In Valle de Abdalajís they have been living on tanker trucks and two wells with scarce water for 16 years. Still thirsty. And this summer, things have gotten worse. “We have cut off the water at about 12 hours a day,” says Mayor José Romero (IU) to elDiario.es/Andalucía. “It has been a particularly bad summer. We have had water cuts morning, afternoon and night,” explains Manuel Romero, who is part of the ‘Mesa del Agua’ neighborhood group. Now they hope that a sentence will force Adif to continue bringing water to the town. But there are no firm long-term solutions on the table.
The minimal rainfall this summer has not helped to improve a situation that brings “uncertainty” to the population. “If they cut off our water for 13 and 14 hours with vats, imagine if they take them away …”, Romero, from the ‘Mesa del Agua’ fears. And he adds: “There are many businesses that do not have future plans because they do not know if they are going to have water.” Silvia Bravo, from the rural house ‘Casa Angelita’, had to buy a tank with a motor so that her visitors would not suffer the consequences of the shortage of water. But having a tank does not solve the problem. “If all the people had one, the lack of water would remain the same,” he says.
The water supply in this Malaga municipality of about 2,500 inhabitants is a “concern” since in 2005 Adif destroyed the municipality’s aquifer while carrying out the construction of the tunnels for the high-speed rail line that connects Córdoba with Málaga. The company, to questions from this newspaper, emphasizes that “it is oblivious to the reduction of the water supply schedule” and that this is due, “in reality”, to the “deficient state of the municipal supply network and the losses of water that generates its poor state of conservation “.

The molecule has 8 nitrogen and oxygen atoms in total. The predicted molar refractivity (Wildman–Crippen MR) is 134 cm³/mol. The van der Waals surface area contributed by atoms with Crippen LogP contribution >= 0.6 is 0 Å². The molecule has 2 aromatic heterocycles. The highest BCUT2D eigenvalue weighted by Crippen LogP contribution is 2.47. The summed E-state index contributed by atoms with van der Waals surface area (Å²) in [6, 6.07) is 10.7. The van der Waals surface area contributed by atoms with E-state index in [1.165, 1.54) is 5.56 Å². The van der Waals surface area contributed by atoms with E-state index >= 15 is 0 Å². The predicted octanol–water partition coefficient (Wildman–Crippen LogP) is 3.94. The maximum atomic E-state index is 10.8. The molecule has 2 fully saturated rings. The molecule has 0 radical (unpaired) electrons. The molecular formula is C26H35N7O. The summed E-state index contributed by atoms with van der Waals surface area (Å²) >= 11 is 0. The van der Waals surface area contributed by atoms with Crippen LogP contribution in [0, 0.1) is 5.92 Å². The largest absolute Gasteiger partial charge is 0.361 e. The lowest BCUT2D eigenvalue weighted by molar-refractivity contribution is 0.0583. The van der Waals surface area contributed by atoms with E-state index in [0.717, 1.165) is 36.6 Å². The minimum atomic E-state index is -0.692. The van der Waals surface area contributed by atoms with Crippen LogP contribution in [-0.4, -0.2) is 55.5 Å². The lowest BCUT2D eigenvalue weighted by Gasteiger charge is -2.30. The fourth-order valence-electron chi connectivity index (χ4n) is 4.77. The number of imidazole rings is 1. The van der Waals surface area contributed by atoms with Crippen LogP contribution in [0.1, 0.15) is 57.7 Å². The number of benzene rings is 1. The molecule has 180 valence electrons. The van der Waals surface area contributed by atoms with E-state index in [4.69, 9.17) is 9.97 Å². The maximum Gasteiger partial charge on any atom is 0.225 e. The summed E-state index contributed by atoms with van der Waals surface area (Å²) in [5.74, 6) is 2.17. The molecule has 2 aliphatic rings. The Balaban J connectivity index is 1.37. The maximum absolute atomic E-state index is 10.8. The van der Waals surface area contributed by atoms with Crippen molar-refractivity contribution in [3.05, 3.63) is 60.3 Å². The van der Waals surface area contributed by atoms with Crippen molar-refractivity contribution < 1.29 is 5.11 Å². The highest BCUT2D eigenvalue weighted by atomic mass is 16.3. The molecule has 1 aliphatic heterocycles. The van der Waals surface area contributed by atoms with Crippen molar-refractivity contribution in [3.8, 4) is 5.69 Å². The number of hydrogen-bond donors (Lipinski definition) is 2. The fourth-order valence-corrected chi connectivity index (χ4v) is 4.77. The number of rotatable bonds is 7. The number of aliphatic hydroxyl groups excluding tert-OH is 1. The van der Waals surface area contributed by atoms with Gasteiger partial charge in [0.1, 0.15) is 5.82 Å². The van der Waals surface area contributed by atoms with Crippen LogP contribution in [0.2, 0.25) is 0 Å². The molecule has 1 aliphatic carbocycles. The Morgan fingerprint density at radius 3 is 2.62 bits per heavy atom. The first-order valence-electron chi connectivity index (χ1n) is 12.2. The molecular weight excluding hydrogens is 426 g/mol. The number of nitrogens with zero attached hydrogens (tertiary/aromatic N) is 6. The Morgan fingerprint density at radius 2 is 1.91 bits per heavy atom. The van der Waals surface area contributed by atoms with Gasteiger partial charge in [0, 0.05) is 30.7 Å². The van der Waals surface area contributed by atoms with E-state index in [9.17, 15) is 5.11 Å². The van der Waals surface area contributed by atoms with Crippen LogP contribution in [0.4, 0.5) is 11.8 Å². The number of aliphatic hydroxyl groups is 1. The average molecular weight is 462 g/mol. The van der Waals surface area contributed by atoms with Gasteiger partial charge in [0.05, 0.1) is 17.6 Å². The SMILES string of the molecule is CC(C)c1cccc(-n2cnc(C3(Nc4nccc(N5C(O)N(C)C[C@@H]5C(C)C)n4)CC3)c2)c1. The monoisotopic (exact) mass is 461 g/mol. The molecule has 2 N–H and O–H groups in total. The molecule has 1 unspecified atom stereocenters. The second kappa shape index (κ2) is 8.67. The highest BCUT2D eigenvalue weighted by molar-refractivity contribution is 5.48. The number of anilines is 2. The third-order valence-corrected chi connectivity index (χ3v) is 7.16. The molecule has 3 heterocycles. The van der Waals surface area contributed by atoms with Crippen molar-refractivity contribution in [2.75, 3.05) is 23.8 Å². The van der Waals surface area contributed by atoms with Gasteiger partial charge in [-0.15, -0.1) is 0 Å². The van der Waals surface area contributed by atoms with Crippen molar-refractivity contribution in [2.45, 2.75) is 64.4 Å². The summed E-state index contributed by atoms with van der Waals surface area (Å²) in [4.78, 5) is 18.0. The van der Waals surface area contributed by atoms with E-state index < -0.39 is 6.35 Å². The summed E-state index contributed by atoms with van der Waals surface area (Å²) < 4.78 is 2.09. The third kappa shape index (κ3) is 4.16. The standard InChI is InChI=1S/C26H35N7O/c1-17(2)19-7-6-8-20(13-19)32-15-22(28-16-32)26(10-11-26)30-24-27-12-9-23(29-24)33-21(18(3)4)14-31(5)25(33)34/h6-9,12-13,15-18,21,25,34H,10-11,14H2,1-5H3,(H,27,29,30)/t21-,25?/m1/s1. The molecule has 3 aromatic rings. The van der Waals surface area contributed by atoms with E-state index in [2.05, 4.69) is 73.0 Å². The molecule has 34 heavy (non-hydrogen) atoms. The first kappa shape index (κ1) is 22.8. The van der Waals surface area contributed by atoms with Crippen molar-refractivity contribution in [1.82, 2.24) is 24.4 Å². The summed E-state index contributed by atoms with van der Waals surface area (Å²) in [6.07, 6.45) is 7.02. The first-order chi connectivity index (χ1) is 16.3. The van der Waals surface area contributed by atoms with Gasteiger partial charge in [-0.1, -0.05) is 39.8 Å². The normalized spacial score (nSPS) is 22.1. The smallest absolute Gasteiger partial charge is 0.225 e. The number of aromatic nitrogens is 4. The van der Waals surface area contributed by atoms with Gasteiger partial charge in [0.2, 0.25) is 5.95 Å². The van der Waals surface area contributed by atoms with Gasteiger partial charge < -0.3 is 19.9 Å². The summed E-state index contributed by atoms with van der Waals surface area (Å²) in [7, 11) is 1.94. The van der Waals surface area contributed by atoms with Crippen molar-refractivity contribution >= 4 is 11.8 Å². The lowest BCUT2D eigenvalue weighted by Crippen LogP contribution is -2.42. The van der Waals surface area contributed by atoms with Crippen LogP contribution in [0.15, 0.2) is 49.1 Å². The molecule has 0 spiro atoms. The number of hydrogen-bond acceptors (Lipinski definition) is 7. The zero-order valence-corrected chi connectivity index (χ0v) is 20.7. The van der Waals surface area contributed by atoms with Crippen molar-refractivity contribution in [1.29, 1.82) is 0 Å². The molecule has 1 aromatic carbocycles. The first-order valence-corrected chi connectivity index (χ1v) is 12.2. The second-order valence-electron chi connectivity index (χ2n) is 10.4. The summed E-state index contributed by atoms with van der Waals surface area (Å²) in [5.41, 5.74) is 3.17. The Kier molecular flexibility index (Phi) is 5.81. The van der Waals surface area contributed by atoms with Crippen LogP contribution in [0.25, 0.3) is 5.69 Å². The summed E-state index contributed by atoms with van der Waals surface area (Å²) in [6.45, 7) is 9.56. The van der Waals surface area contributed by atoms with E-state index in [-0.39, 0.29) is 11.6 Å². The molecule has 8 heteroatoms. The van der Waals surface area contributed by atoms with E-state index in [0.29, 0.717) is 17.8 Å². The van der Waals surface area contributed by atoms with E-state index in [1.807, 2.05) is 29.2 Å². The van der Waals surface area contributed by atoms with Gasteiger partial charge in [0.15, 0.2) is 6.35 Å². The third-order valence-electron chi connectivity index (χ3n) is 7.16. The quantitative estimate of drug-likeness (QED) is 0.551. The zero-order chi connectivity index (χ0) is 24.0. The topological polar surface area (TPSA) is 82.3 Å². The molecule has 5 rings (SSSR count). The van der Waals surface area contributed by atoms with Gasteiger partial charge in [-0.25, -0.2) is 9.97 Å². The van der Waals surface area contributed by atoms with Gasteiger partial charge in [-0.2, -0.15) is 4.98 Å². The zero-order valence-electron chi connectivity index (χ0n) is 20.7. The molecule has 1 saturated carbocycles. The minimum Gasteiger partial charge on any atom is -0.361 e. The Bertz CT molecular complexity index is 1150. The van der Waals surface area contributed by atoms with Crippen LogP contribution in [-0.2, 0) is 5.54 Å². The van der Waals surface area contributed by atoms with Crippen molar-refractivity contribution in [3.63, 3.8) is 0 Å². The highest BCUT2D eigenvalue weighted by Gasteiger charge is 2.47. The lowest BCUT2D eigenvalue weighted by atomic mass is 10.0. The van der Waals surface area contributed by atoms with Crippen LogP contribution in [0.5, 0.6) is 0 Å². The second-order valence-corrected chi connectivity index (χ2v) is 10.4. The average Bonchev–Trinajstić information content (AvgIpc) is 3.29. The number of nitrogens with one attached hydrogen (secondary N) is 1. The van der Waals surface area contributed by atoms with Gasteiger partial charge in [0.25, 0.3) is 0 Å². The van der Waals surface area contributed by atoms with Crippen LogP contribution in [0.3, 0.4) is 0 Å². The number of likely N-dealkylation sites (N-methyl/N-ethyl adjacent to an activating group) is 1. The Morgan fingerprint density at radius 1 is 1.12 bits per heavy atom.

The mayor goes back to the AVE works to analyze the consequences of this water shortage: “At present we have a well that used to give ten liters per second and now it gives three and we have had to start up the old, smaller well. We also have a spring that gives four liters per second. ”
The town also has about 450,000 liters per day supplied by tanker trucks provided by Adif. This measure comes from a 2007 agreement between the company and the City Council in order to guarantee supply until an alternative project for the supply of drinking water and irrigation is carried out. However, this service is in doubt after both institutions entered a lawsuit for which a final judgment is expected in the coming weeks.